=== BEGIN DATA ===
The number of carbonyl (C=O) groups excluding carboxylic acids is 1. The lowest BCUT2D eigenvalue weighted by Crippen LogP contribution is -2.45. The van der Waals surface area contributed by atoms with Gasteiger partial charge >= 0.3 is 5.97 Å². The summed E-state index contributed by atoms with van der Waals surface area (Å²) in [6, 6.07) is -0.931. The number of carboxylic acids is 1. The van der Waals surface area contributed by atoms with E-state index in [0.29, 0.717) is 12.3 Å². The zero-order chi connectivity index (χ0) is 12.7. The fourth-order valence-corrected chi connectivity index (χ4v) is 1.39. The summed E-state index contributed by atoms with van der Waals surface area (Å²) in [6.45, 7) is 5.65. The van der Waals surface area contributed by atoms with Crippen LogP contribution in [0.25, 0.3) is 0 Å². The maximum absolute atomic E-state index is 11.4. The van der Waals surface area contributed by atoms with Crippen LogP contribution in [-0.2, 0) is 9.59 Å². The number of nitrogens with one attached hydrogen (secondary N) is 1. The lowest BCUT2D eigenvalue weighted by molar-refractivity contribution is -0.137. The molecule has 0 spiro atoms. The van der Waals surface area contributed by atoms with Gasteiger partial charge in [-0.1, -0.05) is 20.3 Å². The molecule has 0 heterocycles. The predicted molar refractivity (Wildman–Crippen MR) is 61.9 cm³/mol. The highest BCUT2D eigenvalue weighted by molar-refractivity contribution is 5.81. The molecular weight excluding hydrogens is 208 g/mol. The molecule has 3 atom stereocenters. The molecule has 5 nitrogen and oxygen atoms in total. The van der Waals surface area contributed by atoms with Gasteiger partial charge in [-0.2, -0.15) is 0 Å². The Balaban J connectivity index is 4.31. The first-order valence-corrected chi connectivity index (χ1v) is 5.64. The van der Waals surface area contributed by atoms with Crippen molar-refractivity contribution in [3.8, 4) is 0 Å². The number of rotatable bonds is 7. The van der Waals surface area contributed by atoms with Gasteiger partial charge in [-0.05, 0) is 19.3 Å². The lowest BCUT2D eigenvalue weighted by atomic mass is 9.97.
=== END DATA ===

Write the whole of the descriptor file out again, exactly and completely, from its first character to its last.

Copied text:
The number of carbonyl (C=O) groups excluding carboxylic acids is 1. The lowest BCUT2D eigenvalue weighted by Crippen LogP contribution is -2.45. The van der Waals surface area contributed by atoms with Gasteiger partial charge >= 0.3 is 5.97 Å². The summed E-state index contributed by atoms with van der Waals surface area (Å²) in [6, 6.07) is -0.931. The number of carboxylic acids is 1. The van der Waals surface area contributed by atoms with E-state index in [0.29, 0.717) is 12.3 Å². The zero-order chi connectivity index (χ0) is 12.7. The fourth-order valence-corrected chi connectivity index (χ4v) is 1.39. The summed E-state index contributed by atoms with van der Waals surface area (Å²) in [6.45, 7) is 5.65. The van der Waals surface area contributed by atoms with Crippen LogP contribution in [0.25, 0.3) is 0 Å². The maximum absolute atomic E-state index is 11.4. The van der Waals surface area contributed by atoms with Crippen LogP contribution in [-0.2, 0) is 9.59 Å². The number of nitrogens with one attached hydrogen (secondary N) is 1. The lowest BCUT2D eigenvalue weighted by molar-refractivity contribution is -0.137. The molecule has 0 spiro atoms. The van der Waals surface area contributed by atoms with Gasteiger partial charge in [-0.1, -0.05) is 20.3 Å². The molecule has 0 heterocycles. The predicted molar refractivity (Wildman–Crippen MR) is 61.9 cm³/mol. The highest BCUT2D eigenvalue weighted by molar-refractivity contribution is 5.81. The molecular weight excluding hydrogens is 208 g/mol. The molecule has 3 atom stereocenters. The molecule has 5 nitrogen and oxygen atoms in total. The van der Waals surface area contributed by atoms with Gasteiger partial charge in [-0.2, -0.15) is 0 Å². The Balaban J connectivity index is 4.31. The first-order valence-corrected chi connectivity index (χ1v) is 5.64. The van der Waals surface area contributed by atoms with Crippen molar-refractivity contribution in [3.8, 4) is 0 Å². The number of rotatable bonds is 7. The van der Waals surface area contributed by atoms with Gasteiger partial charge in [-0.05, 0) is 19.3 Å². The lowest BCUT2D eigenvalue weighted by atomic mass is 9.97.